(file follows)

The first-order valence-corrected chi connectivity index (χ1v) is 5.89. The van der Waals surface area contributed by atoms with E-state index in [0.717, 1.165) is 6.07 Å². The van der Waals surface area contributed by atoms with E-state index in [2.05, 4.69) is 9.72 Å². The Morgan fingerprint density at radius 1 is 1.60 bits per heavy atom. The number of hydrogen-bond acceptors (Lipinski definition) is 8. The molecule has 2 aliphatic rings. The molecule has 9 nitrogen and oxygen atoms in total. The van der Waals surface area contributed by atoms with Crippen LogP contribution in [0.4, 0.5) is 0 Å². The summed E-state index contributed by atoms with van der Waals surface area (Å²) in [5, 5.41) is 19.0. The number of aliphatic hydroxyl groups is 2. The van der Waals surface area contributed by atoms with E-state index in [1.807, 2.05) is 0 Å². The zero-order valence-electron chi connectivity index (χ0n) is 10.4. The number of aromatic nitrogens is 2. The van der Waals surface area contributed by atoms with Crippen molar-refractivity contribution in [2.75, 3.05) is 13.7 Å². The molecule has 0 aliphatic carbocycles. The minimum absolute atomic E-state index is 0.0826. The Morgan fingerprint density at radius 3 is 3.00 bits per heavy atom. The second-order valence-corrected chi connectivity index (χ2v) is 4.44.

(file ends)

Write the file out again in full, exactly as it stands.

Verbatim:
The first-order valence-corrected chi connectivity index (χ1v) is 5.89. The van der Waals surface area contributed by atoms with E-state index in [0.717, 1.165) is 6.07 Å². The van der Waals surface area contributed by atoms with E-state index in [2.05, 4.69) is 9.72 Å². The Morgan fingerprint density at radius 1 is 1.60 bits per heavy atom. The number of hydrogen-bond acceptors (Lipinski definition) is 8. The molecule has 2 aliphatic rings. The molecule has 9 nitrogen and oxygen atoms in total. The van der Waals surface area contributed by atoms with Crippen LogP contribution in [0.4, 0.5) is 0 Å². The summed E-state index contributed by atoms with van der Waals surface area (Å²) in [5, 5.41) is 19.0. The number of aliphatic hydroxyl groups is 2. The van der Waals surface area contributed by atoms with E-state index in [1.807, 2.05) is 0 Å². The zero-order valence-electron chi connectivity index (χ0n) is 10.4. The number of aromatic nitrogens is 2. The van der Waals surface area contributed by atoms with Crippen molar-refractivity contribution in [2.75, 3.05) is 13.7 Å². The molecule has 0 aliphatic carbocycles. The minimum absolute atomic E-state index is 0.0826. The Morgan fingerprint density at radius 3 is 3.00 bits per heavy atom. The second-order valence-corrected chi connectivity index (χ2v) is 4.44.